The Risks and Challenges of a Non-Digital Training Processes in Food Manufacturing

Posted by IMEC on Apr 30, 2024 2:04:44 PM

This is an original article from Workforge.

By: Ramsey Atieh

Screenshot 2024-04-30 135934

Credit: Workforge

Welcome to the first installment of our four-part series on why you need to stay ever ready for audits in food manufacturing. Throughout this series, we'll explore strategies for food manufacturers to effectively ready themselves for audits by harnessing digital tools, ensuring robust safety standards, compliance, and transforming audits into streamlined processes at the click of a button.


Each installment will focus on a different aspect of audit readiness and how to improve practices within your facility. In this first part, we’re delving into the risks and challenges associated with a non-digital training process in food manufacturing.  

Let's explore these risks and challenges in more detail to understand why transitioning to digital training systems is a necessary step for any food manufacturing facility looking to stay audit ready.   

  1. Increased Time and Resource Expenditure

    Using paper tracking for onsite audit preparation often requires significant staff time and resources. In some cases, this can mean dedicating weeks to gathering and organizing documentation, leaving less time for other critical tasks such as food safety and HACCP management, quality control, and employee development.  Not to mention the impact of not having ever-ready documentation in the event of an OSHA related incident, workers compensation claim, or unscheduled audit.
  2. Dependence on a Single Point of Failure  

    A non-digital process is often dependent on one person who holds all the knowledge and responsibility for managing paperwork or a spreadsheet. This sole reliance creates a vulnerability in your training and safety processes, as losing this individual can severely disrupt your operations.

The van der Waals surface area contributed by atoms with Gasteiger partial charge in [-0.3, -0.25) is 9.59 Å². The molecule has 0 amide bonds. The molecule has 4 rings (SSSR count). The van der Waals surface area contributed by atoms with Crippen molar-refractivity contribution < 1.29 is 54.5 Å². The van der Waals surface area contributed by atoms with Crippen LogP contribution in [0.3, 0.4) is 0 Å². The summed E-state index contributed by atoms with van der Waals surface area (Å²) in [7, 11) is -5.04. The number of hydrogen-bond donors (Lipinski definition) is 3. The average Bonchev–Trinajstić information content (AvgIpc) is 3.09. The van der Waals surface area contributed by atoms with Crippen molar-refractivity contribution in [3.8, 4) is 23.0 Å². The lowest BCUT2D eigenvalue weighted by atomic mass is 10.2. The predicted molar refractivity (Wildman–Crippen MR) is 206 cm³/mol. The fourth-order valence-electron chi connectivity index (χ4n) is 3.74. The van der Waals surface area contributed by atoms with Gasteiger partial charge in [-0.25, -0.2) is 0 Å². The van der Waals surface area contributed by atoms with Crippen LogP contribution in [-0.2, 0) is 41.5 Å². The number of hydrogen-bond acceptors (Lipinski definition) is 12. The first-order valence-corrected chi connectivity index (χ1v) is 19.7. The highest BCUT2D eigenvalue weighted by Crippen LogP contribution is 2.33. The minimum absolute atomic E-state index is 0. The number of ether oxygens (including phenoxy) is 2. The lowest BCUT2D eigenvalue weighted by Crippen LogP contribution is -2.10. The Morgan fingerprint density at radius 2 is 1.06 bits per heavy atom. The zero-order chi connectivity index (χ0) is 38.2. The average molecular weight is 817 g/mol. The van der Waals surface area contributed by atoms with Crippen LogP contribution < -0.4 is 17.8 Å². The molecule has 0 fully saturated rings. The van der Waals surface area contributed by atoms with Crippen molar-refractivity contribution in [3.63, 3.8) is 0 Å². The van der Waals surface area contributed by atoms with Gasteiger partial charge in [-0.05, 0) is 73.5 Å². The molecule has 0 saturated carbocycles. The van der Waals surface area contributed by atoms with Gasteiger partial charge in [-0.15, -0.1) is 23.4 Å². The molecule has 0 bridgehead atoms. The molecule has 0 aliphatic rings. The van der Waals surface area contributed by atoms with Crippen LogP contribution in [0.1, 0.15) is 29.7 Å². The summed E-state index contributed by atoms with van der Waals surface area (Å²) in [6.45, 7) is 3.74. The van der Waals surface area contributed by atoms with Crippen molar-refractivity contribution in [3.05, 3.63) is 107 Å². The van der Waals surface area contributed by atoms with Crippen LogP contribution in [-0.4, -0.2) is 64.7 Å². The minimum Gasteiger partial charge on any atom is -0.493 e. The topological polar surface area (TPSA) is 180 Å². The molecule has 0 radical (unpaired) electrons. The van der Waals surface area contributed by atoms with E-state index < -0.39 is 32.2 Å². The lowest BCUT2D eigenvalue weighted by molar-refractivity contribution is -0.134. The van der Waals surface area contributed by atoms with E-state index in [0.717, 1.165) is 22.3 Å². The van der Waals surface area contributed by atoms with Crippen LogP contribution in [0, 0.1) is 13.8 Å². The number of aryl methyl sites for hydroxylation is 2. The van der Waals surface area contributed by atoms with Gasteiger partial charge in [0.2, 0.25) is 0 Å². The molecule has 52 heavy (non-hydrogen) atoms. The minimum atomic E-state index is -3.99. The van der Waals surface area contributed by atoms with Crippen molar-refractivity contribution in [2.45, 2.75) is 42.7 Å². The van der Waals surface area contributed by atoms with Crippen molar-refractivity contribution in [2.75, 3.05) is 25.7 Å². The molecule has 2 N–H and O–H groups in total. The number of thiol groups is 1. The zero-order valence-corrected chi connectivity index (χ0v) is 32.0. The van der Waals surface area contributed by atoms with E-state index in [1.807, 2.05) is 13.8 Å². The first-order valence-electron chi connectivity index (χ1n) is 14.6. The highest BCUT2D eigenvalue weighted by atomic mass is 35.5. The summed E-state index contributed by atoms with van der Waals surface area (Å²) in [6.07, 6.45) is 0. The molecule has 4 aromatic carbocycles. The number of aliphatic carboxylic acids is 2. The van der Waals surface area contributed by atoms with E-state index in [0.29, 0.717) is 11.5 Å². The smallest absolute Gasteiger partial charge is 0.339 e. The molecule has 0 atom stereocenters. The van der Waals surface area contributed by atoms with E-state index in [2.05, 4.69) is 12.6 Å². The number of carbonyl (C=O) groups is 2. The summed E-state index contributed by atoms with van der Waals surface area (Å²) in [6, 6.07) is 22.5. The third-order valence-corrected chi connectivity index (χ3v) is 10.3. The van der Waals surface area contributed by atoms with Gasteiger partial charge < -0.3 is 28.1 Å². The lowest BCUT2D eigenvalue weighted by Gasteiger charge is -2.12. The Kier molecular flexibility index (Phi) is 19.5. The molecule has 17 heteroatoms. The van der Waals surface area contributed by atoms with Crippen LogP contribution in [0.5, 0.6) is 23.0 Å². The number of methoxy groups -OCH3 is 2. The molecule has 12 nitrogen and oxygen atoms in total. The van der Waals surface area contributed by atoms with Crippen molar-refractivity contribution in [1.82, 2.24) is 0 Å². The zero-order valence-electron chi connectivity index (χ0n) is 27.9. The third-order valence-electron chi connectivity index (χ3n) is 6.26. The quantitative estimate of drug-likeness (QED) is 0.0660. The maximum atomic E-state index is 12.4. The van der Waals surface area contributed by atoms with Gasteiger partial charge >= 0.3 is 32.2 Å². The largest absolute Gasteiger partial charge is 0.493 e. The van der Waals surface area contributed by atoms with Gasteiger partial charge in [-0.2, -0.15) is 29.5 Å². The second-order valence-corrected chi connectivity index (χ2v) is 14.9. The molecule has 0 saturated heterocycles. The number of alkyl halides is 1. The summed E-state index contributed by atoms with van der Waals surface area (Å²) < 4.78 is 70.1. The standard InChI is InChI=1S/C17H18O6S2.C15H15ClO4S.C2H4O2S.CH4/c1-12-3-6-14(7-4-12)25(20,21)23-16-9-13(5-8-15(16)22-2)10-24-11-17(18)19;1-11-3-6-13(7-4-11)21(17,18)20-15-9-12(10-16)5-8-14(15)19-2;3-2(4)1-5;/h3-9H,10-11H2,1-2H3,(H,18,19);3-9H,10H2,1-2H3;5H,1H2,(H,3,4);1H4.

3. Prompt Information Required by Auditors

    Food manufacturing facilities must provide prompt access to desired information during audits. Delays in providing this information can reflect poorly on your data management practices and give the impression of disorganization, which could harm your business's reputation and credibility in the eyes of the auditors. A well-prepared audit is a good audit.

  4. Loss or Misplacement of Paper Records

    The world of food production is a very fast-paced one. Paper documents can easily get lost, misplaced, damaged or left incomplete. This lack of organization can hinder your audit preparation and compromise the quality, reliability, and security of your records. 

  5. Lack of Security for Paper Documentation

    Paper documentation lacks security and protection, making it more susceptible to theft, damage, or unauthorized access. This can put sensitive employee information, training records, and critical data at risk. Paper documentation also creates an opportunity for potential bad actors to falsify or augment documentation leading to increased liability.

  6. Language Barriers in Training Materials

    When employees receive training in a language other than their native one, their comprehension may be questionable. This can lead to gaps in health and safety knowledge increasing your risk of accidents or errors on the production floor such as foreign material or HACCP issues.  Digital means of training are often offered in many languages allowing you to help the learner become more competent, safer and limit your risk.   

Non-digital training presents numerous challenges that can hinder your ability to maintain a safe and efficient food production workplace. Transitioning to a digital system will help streamline operations, improve record-keeping, and protect your business from unnecessary risks. 

Our next installment will focus on how to digitize your OJT documentation.

Read the original article.




Written by IMEC

Topics: food manufacturers, food manufacturing, food safety

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